Health care wins in initial stimulus package

Responding to calls for Washington to take swift action in the face of the bleakest economy in decades, the House of Representatives released a $825 billion package last week designed to stimulate the economy. The early version of the plan targets nearly $150 billion for health care.

The Wall Street Journal has a reasonably thorough overview of the "winners" and "losers," as well as an explanation of the at times arcane budgetary process involved. "The plan’s final shape will depend not only on horse-trading among
lawmakers in the House and Senate, but also on the outcome of the
lobbying frenzy now under way," the Journal says.

Here’s an early breakdown of the health care package:

  • $39 billion in subsidies to health insurance for the unemployed; providing coverage through Medicaid
  • $90 billion to shore up state Medicaid programs
  • $20 billion for health-information technology systems
  • $4 billion for preventative care

It’s worth noting that those numbers don’t include the expansion of SCHIP the House approved earlier in the week.

Around the Web: If you want to track exactly where all the money is going – probably not a bad idea when you’re talking about $825 billion plus change- you’ll theoretically be able to follow spending on Recovery. gov. But for the time being you’ll have to wait. The site is not yet online – perhaps not the best sign.

John Irvine contributed to this report from Washington D.C.

11 replies »

  1. Critical to any society is maintaining good health care for all. Imagine a society where illness is rampant. The cost to government for negligently ignoring the sick, dying and those who will become ill due to lack of proper health care will necessarily be borne by taxpayers in one form or another. Originally, health care was provided in the US by employers because many workplace environments were dangerous. Employers worried about lawsuits from improper adherence to worker safety. –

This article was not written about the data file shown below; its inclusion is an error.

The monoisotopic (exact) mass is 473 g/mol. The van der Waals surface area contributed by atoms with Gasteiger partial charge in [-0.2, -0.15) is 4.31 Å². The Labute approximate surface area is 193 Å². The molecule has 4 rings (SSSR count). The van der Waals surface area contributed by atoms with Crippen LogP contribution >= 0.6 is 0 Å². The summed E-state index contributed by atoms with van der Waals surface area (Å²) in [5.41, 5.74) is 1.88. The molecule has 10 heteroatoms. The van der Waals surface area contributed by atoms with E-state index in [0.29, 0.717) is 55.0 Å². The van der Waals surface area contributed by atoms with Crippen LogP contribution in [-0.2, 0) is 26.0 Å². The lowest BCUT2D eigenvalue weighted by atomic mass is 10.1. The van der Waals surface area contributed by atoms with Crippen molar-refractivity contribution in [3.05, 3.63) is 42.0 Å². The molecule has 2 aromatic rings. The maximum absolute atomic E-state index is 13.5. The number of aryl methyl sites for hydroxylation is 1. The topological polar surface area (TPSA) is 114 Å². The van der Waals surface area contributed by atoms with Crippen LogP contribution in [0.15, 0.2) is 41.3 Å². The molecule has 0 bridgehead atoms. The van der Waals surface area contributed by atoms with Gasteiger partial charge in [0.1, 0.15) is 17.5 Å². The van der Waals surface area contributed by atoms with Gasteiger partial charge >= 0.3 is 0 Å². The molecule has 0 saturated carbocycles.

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  2. No no no no get your facts straight! The republicans aren’t to blame for this… When the House and Senate voted for the Stimulus Package, 246 democrats from the house voted YES and 0 republicans voted YES. In the Senate, 57 democrats voted YES, and 3 republicans voted YES.

    On top of the Obama just gave away $300 million dollars to Kaiser Permanente in San Diego through the Stimulus Package. Aren’t they a “NON-PROFIT” organization?? oh wait, all their execs support the democratic party… Now Obama is bribing democrats to vote for him. So if your pissed about the stimulus package, dont go blaming republicans, blame yourself.

  3. Healthcare reform can start now with no high price tag
    Obama and Congress are taking the entirely wrong approach to healthcare reform. We can be doing so much right now to improve healthcare without suspicious price tags. There is nothing wrong with carrying out reform in two phases: the immediate and low price-tag phase, and the longer-term, let’s-find-the-money-first phase.
    What can be done now, with little public opposition:
    One group plan